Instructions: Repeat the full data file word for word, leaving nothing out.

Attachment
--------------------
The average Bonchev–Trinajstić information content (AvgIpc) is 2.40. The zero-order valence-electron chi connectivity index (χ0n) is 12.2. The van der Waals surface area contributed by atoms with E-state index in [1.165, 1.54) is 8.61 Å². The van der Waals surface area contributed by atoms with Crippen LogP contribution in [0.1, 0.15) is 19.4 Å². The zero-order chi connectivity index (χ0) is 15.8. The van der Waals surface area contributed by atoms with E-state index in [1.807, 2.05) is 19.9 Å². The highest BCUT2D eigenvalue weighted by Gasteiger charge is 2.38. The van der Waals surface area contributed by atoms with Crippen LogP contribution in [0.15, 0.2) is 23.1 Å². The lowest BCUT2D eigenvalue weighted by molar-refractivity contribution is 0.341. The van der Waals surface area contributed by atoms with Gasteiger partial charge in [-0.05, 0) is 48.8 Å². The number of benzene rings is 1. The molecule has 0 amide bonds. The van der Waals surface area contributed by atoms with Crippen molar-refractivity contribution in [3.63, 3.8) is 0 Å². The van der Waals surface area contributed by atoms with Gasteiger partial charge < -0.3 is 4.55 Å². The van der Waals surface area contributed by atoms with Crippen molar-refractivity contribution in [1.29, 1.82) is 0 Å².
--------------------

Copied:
The average Bonchev–Trinajstić information content (AvgIpc) is 2.40. The zero-order valence-electron chi connectivity index (χ0n) is 12.2. The van der Waals surface area contributed by atoms with E-state index in [1.165, 1.54) is 8.61 Å². The van der Waals surface area contributed by atoms with Crippen LogP contribution in [0.1, 0.15) is 19.4 Å². The zero-order chi connectivity index (χ0) is 15.8. The van der Waals surface area contributed by atoms with E-state index in [1.807, 2.05) is 19.9 Å². The highest BCUT2D eigenvalue weighted by Gasteiger charge is 2.38. The van der Waals surface area contributed by atoms with Crippen LogP contribution in [0.15, 0.2) is 23.1 Å². The lowest BCUT2D eigenvalue weighted by molar-refractivity contribution is 0.341. The van der Waals surface area contributed by atoms with Gasteiger partial charge in [-0.05, 0) is 48.8 Å². The number of benzene rings is 1. The molecule has 0 amide bonds. The van der Waals surface area contributed by atoms with Crippen molar-refractivity contribution in [3.63, 3.8) is 0 Å². The van der Waals surface area contributed by atoms with Gasteiger partial charge < -0.3 is 4.55 Å². The van der Waals surface area contributed by atoms with Crippen molar-refractivity contribution in [1.29, 1.82) is 0 Å².